Some job scams are easy to spot while others appear legitimate. So how do you know who to trust? You can start with these basic guidelines to avoid a potential scam.
- Never give out personal information like your social security or bank account number over email or phone.
- Never agree to a background check unless you have met the employer in person.
Money or Suspicious Forms of Payment
- Never take cashier’s checks or money orders as a form of payment. Fake checks are common and the bank where you cash it will hold you accountable.
- Never cash a check that comes with “extra” money and do not buy gift cards and send bar codes at an employer's request. Scammers send checks that require you to deposit a check at your bank, withdraw the “extra” money as cash, and then deposit that cash elsewhere. The check will bounce and you will be held accountable.
- Never wire funds via Western Union, MoneyGram or any other service. Anyone who asks you to wire money is a scammer.
Aggressive Recruitment Tactics
- Pressure from employer to cash check or money order immediately, uses rude or pushy language, or is unusually specific about method of payment such as gift cards, crypto, or payment apps. Scammer may use sad story or situation to gain sympathy.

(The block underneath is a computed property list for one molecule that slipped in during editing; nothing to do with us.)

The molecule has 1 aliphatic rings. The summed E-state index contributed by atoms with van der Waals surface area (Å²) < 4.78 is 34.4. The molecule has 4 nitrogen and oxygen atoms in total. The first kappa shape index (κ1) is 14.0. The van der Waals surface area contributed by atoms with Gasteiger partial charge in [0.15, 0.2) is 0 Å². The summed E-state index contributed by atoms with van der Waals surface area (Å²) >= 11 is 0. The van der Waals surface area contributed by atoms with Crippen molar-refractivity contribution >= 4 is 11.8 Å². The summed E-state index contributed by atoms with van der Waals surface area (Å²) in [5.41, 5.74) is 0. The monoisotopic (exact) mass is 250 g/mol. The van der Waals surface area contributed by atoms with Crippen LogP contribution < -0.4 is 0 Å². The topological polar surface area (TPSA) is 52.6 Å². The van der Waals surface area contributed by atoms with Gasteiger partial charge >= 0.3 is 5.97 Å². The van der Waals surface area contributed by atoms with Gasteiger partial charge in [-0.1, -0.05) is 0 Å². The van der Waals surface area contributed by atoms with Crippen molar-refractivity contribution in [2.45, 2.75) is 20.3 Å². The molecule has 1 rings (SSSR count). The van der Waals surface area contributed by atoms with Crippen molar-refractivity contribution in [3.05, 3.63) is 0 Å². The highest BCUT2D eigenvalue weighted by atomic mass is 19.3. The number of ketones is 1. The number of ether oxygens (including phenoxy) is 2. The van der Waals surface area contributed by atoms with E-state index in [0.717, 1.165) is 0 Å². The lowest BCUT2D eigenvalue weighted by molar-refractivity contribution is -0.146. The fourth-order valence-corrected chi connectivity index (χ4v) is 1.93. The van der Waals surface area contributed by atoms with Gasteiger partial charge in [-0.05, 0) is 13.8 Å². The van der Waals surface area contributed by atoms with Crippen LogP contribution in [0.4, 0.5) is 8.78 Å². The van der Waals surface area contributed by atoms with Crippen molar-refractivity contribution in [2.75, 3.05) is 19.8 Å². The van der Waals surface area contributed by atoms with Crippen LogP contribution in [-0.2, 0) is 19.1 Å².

- Never apply for a job that is emailed to you out of the blue.
- Never apply for jobs listed by someone far away or in another country.
Use Good Judgment
- Be skeptical. If a job is offering a lot of money for very little work, it could be a scammer trying to get personal information from you.
- Research the employer. Do they have a reputable website or professional references? Is the job listing you want to apply for also on their main career page? Note: work-study jobs may not be advertised on employer websites.
- Meet face-to-face with a potential employer. An in-person interview or informal chat over coffee will help you determine the employer’s intentions.
- Be sure to choose a public place to meet, tell someone where you are going and bring your cell phone, just in case.
- Trust your instincts. If a job sounds too good to be true, it is likely a scam.
Job Scam Scenario
Visit the Federal Trade Commission for more examples and signs of job scam.
Recent Scam Alert
The FBI alerted universities of an employment scam that is targeting college students. Stay up-to-date on scam news by signing up for scam alerts.
Reporting Fraud & Scam
If you think a job listing on the CU Boulder Student Job Database is suspicious, let us know! We can remove the job posting and alert our CU Police Department.
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